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Apr 25 2012

Special treatment for religion

Jonathan Turley describes the case of the Brooklyn District Attorney who has made a special exemption for Orthodox Jews by not releasing the names of those members of their communities who have been accused of being sex offenders.

The DA’s office says that this is because of the “tight-knit and insular” nature of those communities. As Turley says, “It appears that a defendant need only be a member of the Orthodox Jewish community to be able to claim an exemption from public identification. If you are a member of another religion or an atheist, you are out of luck because you are not “unique.”"

Turley says that this is disturbing for many reasons but is part of a pattern of allowing special privileges for the Hasidic community, such as erasing bike lanes in the neighborhoods in which they live so that the men would not have to experience the temptation of seeing women in shorts.

It is crazy that we have to accommodate the bizarre misogynistic preferences of a religious sect who choose to live in a modern city and yet expect everyone else to conform to their desire to live by the rules of a book written by unknown authors over two millennia ago.

7 comments

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  1. 1
    James Sweet

    I have trouble working up too much outrage about the sex offender thing, because I’m already not really in favor of sex offender registries, for reasons that are very similar to the complaints of the Hasids. It’s wrong that an exception is being made for a religious community, but on the other hand I can’t really bring myself to be like, “They should have to participate in this destructive and unfair system, too!” heh…

    The bike lane thing freaking infuriates me though. I’m just going to pretend I didn’t read that, because it will be better for my blood pressure if I hadn’t.

  2. 2
    No Light

    The registry is a side issue. The main problems are offenders receiving no punishment, then returning to the same community (or same home )as their victims.

    This removes any incentive. for victims to report their abusers, in a culture where abuse is rampant due to a number of circumstances.

  3. 3
    No Light

    Has my initial. comment disappeared into the ether? I hope not, someone needs to expose the horrible goings on in my former community.They don’t want to stop. it, and the authorities are too scared. of backlash to even try.

  4. 4
    left0ver1under

    A few years ago, catholics laughably tried to claim the reporting of pedo-priests was “anti-catholic!”

    Don’t be surprised that reporting those pedophiles is labelled “anti-semitism”.

  5. 5
    smrnda

    I’m for sex offender registries since if I was a mom with kids, I’d like to know if the guy who moved in next door to me was a sex offender. Perhaps I’m used to living in rather anonymous communities with transient populations so the idea that somehow identifying sex offenders somehow also identifies their victims publicly doesn’t seem to make much sense to me.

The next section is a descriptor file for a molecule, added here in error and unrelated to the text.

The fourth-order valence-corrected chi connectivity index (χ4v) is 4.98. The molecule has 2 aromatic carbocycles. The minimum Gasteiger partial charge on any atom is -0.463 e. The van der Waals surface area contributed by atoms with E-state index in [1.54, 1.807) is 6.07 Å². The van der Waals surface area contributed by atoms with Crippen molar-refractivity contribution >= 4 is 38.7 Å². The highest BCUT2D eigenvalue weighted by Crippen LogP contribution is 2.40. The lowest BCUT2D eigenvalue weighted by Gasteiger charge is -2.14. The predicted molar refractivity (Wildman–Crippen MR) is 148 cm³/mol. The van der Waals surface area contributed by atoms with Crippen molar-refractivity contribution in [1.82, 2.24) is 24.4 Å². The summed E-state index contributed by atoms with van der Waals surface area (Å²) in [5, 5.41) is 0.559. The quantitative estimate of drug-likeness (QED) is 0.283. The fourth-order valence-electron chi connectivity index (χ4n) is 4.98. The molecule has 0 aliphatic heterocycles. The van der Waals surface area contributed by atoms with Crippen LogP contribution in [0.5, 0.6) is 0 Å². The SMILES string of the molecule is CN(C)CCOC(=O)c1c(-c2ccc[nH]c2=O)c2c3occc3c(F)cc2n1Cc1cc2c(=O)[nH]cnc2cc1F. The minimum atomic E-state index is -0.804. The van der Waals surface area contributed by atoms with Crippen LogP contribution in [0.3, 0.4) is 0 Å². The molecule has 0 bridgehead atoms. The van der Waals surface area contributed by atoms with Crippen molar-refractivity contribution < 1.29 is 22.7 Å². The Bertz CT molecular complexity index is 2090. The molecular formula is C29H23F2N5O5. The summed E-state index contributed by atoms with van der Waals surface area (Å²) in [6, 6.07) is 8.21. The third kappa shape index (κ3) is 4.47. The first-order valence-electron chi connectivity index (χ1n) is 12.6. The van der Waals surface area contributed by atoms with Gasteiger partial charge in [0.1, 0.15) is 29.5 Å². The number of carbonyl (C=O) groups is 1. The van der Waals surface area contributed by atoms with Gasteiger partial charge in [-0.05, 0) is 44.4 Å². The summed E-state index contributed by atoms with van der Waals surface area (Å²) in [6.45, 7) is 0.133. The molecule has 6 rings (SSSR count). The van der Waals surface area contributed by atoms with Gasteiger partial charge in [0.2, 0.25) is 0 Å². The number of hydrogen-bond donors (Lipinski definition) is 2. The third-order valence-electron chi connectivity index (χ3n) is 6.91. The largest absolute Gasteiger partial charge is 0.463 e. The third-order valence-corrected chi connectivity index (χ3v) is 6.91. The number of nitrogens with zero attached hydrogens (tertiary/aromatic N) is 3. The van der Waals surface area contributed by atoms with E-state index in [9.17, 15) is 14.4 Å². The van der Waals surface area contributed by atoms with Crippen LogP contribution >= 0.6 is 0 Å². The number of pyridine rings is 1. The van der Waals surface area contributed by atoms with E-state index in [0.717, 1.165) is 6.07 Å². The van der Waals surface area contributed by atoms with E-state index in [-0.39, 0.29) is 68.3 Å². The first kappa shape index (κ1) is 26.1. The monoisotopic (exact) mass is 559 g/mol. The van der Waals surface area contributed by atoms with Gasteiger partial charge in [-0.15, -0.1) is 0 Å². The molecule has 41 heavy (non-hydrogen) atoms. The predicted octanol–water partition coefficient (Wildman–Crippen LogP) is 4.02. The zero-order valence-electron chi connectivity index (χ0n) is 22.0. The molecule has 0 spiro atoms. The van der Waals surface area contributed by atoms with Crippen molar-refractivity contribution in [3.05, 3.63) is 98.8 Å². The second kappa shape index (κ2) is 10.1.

I am against lumping all sex offenses together though. Registries should identify people who are likely to be a danger to others.

    The bike lane deal is ridiculous though. If you can’t stand seeing women in shorts, don’t look, and if you can’t do that, maybe you should ask yourself why you think it’s such a big deal to begin with. There’s been a lot of problem with Hasidem in Israel being quite nasty to women in public spaces – spitting on them and yelling at them, including young girls – all for offending their sensibilities by daring to be out in public.

  6. 6
    James Sweet

    I am a dad with kids, and my question is, why only sex offenders? Wouldn’t you want to know if a convicted murderer moved in next door too? Or a former burglar? Why not put all felons on a registry?

    I could see a case being made for notifying neighbors in the case of someone who had been diagnosed with an incurable impulse towards a particular type of criminal behavior. This might include pedophiles, but also kleptomaniacs — why not? My wife and I are fairly casual about making sure every single door of our house is locked because a) there are a lot of doors, and b) we have two big dogs… but if I knew the new neighbor was a former kleptomaniac, I might change my policy in that regards.

  7. 7
    smrnda

    I’ll admit that I’m being a bit subjective here, but I’m mostly going by what are the chances that the person will repeat the crime and the evidence (at least what I’ve seen so far) seems to suggest that sex offenders are more likely to be repeat offenders, and that the number of victims that get identified are usually only a small sample of their actual total. From what I’ve learned, it seems that sex offenders do have an incurable impulse towards a certain type of crime.

    As for kleptomaniacs, stealing doesn’t strike me as something as potentially dangerous or harmful. It’s not nice, but on a scale of one to ten, I’d put sexual abuse or assault towards the 8 or 9 (I’m reserving 10 for killing someone) and I’d put stealing about about a 2.

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